Monday, June 24, 2013

Cycling the chestnut route in Deux Sevres


Following a hectic weekend that saw Ade’s final return from Brussels (yippee, let the summer begin) and the annual Dance Gala that brings the community together to ensure 60 plus young dancers get a brief taste of fame, Monday morning started with a some baking before we escaped with our bikes this afternoon. We lunched on an energy packed fish and couscous salad followed by a slice of fat free cherry cake and then set off direct from home following the narrow back lanes towards the local town of Sauze Vaussais.

french village diaries cycling deux sevres chateau Jouhé
The chateau at Jouhé
The route takes in a couple of Chateaux, nothing grand like in the Loire but pretty all the same, walnut orchards and many fine sweet chestnut trees. In our village there are no chestnut trees as our soil is not right, but you don’t have to go far to find the soil becoming a deep orange colour and the chestnuts appear. My neighbour, Pierrette, remembers spending days with her uncle collecting chestnuts as a child in the early 1950’s. They would leave in the morning with his horse and carriage, taking a picnic and spend the day stocking up on chestnuts to be shared with the extended family. From the size of some of the trees we saw I guess they have been there since before Pierrette was a child.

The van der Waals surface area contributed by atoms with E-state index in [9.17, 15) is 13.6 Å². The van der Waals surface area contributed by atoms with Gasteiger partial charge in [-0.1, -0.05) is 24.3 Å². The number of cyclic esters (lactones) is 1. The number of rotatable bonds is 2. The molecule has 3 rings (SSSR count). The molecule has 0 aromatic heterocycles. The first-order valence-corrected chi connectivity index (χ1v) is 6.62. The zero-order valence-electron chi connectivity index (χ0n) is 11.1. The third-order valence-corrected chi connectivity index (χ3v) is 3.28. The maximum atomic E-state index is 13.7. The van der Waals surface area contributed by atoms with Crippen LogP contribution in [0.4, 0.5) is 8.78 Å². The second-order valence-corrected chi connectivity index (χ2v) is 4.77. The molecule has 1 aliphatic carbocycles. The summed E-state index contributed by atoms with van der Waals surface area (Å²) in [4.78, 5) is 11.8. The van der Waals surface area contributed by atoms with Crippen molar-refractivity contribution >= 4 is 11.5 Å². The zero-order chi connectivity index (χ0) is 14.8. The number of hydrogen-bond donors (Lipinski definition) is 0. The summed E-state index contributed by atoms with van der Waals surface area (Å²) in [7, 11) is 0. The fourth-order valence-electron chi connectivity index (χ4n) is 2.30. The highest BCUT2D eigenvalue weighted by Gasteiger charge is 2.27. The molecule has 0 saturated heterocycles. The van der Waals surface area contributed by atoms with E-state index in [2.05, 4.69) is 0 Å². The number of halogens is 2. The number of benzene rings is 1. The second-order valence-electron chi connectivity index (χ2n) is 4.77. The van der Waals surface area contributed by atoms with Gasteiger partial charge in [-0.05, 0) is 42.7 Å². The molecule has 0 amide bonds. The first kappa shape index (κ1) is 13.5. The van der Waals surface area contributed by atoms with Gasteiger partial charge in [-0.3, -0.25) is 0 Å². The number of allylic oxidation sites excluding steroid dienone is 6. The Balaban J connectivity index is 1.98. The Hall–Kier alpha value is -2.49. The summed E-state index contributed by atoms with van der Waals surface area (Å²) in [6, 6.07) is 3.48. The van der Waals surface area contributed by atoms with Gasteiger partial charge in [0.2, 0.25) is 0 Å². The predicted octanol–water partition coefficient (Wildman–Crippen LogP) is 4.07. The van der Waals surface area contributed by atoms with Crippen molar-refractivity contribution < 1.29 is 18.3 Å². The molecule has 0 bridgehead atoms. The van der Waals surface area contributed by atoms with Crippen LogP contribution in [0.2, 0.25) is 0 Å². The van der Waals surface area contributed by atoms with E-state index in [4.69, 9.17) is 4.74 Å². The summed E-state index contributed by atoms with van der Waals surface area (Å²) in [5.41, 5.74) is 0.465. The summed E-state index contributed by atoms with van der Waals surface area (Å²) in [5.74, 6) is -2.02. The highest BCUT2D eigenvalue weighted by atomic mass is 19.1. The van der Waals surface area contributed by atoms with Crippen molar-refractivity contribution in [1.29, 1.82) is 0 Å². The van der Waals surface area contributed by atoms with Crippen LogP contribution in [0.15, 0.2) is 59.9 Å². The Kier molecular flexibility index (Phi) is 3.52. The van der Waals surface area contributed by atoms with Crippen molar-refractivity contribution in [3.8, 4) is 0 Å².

french village diaries cycling deux sevres Sauze Vaussais
Bar de la Tour Sauze Vaussais
In Sauze Vaussais we stopped for a beer in the Bar de la Tour. The friendly barman served them with a smile, but unfortunately there wasn’t too much sun on the terrace. We did have a good view of the clock tower that has pride of place in the town centre and were able to listen to it strike the (same) hour twice, a few minutes apart. The return took us past the first golden wheat fields we’ve seen this year and also some fields planted with tobacco, a crop we don’t see around our village. I could have done without the breezy wind, especially on the steady uphill roads that saw me lagging way behind Ade. He often complains that a cycle with me (in tow) hardly sees him break a sweat, but after 45kms I sure feel I’ve had a good workout.

We were back home with plenty of time to mow the lawn in the sunshine before saying goodbye to our first summer visitors.

french village diaries cycling deux sevres lavoir Hanc
The lavoir in Hanc


2 comments:

  1. Comparing the options I have for a good day's cycle and the options you have, makes me green with envy!

    ReplyDelete
    Replies
    1. That us the benefit to living in a rural area. We can head off direct from home in any direction and make up a circuit or we can drive to marked routes that follow canals, rivers, the coast or hillier in land terrain. We are also on the Santiago de Compostello route, so could follow that to Spain.

      Delete

Please don't be shy, I love to hear from you.